The Russian Revolution officially started in 1917 but its ideas had been around for nearly a century. The rule of the 19th-century czars caused social unrest, forcing Army officers to revolt in 1825. Secret revolutionary groups plotted overthrows, acting in 1881 when they assassinated the reform-minded czar, Alexander II. Russia underwent a revolution.

  • Czars Resist Change

    In 1881, Alexander III rose to power. Once he gained power, he halted all reforms, reinstating the autocracy, a form of government where he had total power. Anyone who opposed him, did not speak Russian, or did not believe in the Russian Orthodox Church was considered dangerous.

    • Czars Continue Autocratic Rule
      • Alexander III used harsh measures to wipe out revolutionaries. He used censorship and secret police to limit free speech and watch schools and universities. The teachers had to write reports on each student and any political prisoners were sent to Siberia, in eastern Russia.
      • Alexander wanted a uniform Russian culture by oppressing all other groups. Russian became the official language and all other minority languages were not allowed to be taught in school. Jews were especially targeted and waves of pogroms, organized violence, broke out. The police and soldiers would stand by and watch Russian citizens destroy Jewish property.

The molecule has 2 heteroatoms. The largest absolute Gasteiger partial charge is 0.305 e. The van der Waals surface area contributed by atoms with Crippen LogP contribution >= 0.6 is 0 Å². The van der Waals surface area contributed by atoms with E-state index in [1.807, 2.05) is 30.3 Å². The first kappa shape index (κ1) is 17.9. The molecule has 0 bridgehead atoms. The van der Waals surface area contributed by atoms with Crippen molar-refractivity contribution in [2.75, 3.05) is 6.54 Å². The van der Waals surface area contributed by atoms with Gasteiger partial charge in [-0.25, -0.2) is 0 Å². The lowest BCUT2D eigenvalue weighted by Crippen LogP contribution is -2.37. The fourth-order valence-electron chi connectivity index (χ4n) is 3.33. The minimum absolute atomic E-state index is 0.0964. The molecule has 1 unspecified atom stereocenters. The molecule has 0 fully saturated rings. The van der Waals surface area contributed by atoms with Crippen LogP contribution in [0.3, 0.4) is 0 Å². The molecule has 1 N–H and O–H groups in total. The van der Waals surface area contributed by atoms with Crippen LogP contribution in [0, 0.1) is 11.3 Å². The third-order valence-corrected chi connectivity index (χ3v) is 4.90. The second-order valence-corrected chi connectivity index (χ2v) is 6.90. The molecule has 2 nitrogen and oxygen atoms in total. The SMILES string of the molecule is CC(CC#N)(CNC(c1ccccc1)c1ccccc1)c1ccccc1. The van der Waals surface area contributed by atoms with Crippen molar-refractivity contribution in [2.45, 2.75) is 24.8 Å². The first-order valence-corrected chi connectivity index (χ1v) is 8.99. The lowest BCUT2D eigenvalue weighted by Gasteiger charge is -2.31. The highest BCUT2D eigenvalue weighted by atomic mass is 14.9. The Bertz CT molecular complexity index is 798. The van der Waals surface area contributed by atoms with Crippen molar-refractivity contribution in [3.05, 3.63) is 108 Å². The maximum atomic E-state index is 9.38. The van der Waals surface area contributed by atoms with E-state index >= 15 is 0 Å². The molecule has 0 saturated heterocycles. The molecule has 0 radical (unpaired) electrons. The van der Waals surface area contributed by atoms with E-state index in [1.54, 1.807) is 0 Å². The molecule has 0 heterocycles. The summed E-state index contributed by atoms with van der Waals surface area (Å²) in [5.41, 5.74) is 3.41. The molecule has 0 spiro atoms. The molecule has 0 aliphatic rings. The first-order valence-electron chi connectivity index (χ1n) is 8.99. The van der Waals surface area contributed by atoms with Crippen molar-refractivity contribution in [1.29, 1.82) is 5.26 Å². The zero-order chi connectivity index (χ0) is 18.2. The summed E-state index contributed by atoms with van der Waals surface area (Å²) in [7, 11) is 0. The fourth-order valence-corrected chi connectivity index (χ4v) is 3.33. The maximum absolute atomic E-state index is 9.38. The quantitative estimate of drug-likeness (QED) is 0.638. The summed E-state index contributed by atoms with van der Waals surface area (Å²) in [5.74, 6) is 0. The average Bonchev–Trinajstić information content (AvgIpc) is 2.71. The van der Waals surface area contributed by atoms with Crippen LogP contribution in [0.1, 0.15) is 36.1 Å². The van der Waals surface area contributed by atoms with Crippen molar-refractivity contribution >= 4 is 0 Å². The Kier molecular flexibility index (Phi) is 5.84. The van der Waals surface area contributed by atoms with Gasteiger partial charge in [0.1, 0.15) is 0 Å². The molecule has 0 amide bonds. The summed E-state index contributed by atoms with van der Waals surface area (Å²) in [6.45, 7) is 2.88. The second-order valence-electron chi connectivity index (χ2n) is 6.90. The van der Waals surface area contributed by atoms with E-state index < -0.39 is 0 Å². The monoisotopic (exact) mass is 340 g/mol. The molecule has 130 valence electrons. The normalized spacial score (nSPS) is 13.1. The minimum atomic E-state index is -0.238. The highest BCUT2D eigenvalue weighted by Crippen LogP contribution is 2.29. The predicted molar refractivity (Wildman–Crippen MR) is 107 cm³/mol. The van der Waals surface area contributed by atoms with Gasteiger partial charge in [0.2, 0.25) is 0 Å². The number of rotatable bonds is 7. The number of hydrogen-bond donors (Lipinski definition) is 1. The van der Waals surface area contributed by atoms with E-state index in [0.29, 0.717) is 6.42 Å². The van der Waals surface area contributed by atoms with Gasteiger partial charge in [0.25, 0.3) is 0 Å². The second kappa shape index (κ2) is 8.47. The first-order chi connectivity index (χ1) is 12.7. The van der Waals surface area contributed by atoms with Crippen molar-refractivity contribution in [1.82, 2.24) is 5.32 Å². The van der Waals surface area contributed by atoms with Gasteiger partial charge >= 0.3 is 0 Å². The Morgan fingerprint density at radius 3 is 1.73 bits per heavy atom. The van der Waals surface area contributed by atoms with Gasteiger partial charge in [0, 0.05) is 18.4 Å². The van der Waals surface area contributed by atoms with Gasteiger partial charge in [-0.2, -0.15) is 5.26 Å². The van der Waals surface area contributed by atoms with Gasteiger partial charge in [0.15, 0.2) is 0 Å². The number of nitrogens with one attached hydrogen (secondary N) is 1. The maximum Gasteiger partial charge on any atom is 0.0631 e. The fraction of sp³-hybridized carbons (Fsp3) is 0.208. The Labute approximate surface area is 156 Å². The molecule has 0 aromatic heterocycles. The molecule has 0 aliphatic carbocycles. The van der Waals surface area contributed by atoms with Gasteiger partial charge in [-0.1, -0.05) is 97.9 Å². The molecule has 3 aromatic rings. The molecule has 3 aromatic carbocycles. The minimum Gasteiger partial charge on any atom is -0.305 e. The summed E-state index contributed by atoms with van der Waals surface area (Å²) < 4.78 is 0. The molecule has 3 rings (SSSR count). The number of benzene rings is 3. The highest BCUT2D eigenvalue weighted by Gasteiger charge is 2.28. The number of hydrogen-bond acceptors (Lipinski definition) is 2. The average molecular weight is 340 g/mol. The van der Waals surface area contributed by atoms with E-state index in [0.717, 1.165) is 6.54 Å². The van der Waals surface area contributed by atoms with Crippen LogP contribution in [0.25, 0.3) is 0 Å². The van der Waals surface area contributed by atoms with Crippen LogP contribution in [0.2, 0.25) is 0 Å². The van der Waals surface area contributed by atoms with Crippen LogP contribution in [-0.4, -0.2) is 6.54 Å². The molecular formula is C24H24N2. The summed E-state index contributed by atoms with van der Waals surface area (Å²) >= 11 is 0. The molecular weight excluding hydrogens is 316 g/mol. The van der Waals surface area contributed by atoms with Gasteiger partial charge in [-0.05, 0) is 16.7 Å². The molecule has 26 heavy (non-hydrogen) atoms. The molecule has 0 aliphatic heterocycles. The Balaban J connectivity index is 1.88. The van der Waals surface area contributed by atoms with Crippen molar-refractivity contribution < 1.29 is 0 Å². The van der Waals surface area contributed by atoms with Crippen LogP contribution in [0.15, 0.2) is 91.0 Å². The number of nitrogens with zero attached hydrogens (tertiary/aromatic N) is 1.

• When Nicholas II became czar in 1894, he continued these traditions. Unfortunately, he was blinded to the changing conditions of the time.
  • Russia Industrializes

    The industrialization changed the Russian economy. The number of factories in Russia doubled from 1860 to 1900 – however, they were still behind the western European nations. In 1890, one of Nicholas’s ministers launched a program to accelerate the industrialization. The government used foreign investors and higher taxes to boost the growth of industry. By 1900, Russia became the world’s fourth largest producer of steel.

    With British and French investors helping, they began to create the world’s longest rail line – the Trans-Siberian Railway. This railway started in 1891 and was completed in 1916, linking European Russia in the west to the Russian ports in the east.

    • The Revolutionary Movement Grows
      • Rapid industrialization brought many problems such as bad working conditions, low wages, and child labor. The government outlawed unions so unhappy workers organized strikes.